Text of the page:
March 20, 2013

Thelma's Corner provides storytelling outlet

By RACHAEL OSBORNE Features Editor and AMY HEGGEN, Contributing Writer

---- — PLATTSBURGH — At 91, Thelma Douglas needed an outlet for the many adventurous stories about her life that friends insisted she tell.

So, Thelma’s Corner, a small storytelling group, was established about six months ago after some convincing from her friend Lee Girard.

Douglas and Girard live at the Samuel F. Vilas Home for senior citizens on Beekman Street, where Thelma’s Corner is held at 3 p.m. most Thursdays in the sun room on the second floor. Anywhere from six to 15 people come each week, Douglas said.


“It started out because friends of mine told residents that they know that I had a lot of good stories, that I had a lot of adventures in my life from when I was very little until I came here,” Douglas said. “I’m still having them.” 

Girard said she has a great appreciation for Douglas’s stories, which often include traveling adventures.

“It made the long winter go by so fast,” Girard said. “With each story each week, she has something to back it up.” 

In the beginning, Douglas shared childhood memories, and then she moved on to times with her family growing up in Niagara Falls, N.Y., her college years, teaching career and trips she made after her retirement. 

“I broke it down, and each week I told part of my life story,” she said.

Douglas, who was a teacher and director of physical education at the Plattsburgh City School District from 1944 until 1976, has pictures and other items from places she has visited stored in her room. Just three years ago, Douglas moved out of a house in Plattsburgh that she had lived in for 50 years. It was difficult to pare down all of the memorabilia that she had accumulated over time to fit into her one room at the Vilas Home, she said.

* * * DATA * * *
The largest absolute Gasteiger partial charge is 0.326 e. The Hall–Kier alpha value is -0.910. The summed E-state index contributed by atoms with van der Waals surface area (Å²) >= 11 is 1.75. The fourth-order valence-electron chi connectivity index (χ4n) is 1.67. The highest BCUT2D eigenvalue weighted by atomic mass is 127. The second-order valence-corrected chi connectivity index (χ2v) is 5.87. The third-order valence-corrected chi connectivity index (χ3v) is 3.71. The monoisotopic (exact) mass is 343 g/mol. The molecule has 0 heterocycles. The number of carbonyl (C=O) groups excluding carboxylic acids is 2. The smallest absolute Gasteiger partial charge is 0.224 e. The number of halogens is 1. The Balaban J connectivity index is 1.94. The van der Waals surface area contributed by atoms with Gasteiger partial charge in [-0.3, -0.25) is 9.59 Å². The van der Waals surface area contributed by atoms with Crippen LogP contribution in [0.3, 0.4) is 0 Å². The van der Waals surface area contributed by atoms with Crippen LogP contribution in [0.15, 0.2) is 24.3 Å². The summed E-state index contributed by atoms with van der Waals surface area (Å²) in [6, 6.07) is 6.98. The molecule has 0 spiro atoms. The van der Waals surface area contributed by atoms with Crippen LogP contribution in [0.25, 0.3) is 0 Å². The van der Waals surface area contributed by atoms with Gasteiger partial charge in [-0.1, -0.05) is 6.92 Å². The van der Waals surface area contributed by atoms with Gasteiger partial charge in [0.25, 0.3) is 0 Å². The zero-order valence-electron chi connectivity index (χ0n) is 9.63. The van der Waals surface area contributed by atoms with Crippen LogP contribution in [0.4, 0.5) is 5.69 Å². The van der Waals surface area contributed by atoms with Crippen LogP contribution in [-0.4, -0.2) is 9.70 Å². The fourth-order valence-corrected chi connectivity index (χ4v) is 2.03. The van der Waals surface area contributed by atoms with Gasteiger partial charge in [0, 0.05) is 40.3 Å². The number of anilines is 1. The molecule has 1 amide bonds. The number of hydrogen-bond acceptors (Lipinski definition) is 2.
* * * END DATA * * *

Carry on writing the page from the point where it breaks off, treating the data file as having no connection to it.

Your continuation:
“I’ve done a lot of crazy things. I came from a family that did a lot of things,” said Douglas, who is also a lifetime Girl Scout with an 80-year service pin.

In her retirement, she traveled for five days across Kansas in a covered wagon, sleeping under the stars and cooking outdoors.

“My biggest adventure was when I went 100,000 miles in a small motor home, living in national parks,” she said.

She also spent 18 winters at the Virgin Islands, volunteering for the National Park Service with friend and frequent travel partner, Bea Hunt, who was also a resident of the Vilas Home until her death two years ago. Other excursions included spending seven winters in Socorro, N.M.; climbing the Mount Washington Cog Railway in New Hampshire; rafting and skiing across the United States; and taking trips to Europe.

“I went to most of the places I really wanted to go to,” Douglas said.

“But rather than travel to lots and lots of places, I like to go someplace and stay awhile and absorb the culture and the food and the activities of a particular place.

“They weren’t always very active adventures, but they usually had some pretty good stories to tell,” Douglas said.


But Douglas isn’t the only storyteller; other speakers are also asked to come to Thelma’s Corner. 

Last week’s guest came dressed as Elizabeth Cady Stanton, a women’s rights suffragette from the 1800s. She was re-enacted by Ruth Mowry, a member of the Psi Chapter of Delta Kappa Gamma Society International, a society for women educators.

“We do a variety of things,” Douglas said. “We’ve had an accordion player, travelers who have been to Nepal, Kenya and Italy.”

Douglas said she flies by suggestions and is always looking for talent. She has many more ideas for Thelma’s Corner.


Homework isn’t uncommon either. Douglas has given a few assignments to the group. 

“The homework worked out well,” she said. 

In one instance, she asked them to bring in a poem or verse from their past and had them memorize and recite it.

“We had a lot of fun with challenging people to remember something,” she said.

Another assignment was to bring in a picture that they wanted to talk about. The meeting room, with the chairs arranged in a circle, encourages group participation. 

“Whatever happens, don’t miss it” has become Douglas’s motto. Thelma’s Corner attendees had the slogan printed on about 30 T-shirts, which they wear to the meetings.

“It’s really a good motto for anybody at any age,” Douglas said. “Whatever happens, don’t miss it.”



Thelma's Corner is open to the public.

Those interested in presenting or attending should call Thelma Douglas at 563-4960, Ext. 31, in advance to reserve a seat and to confirm the meeting dates.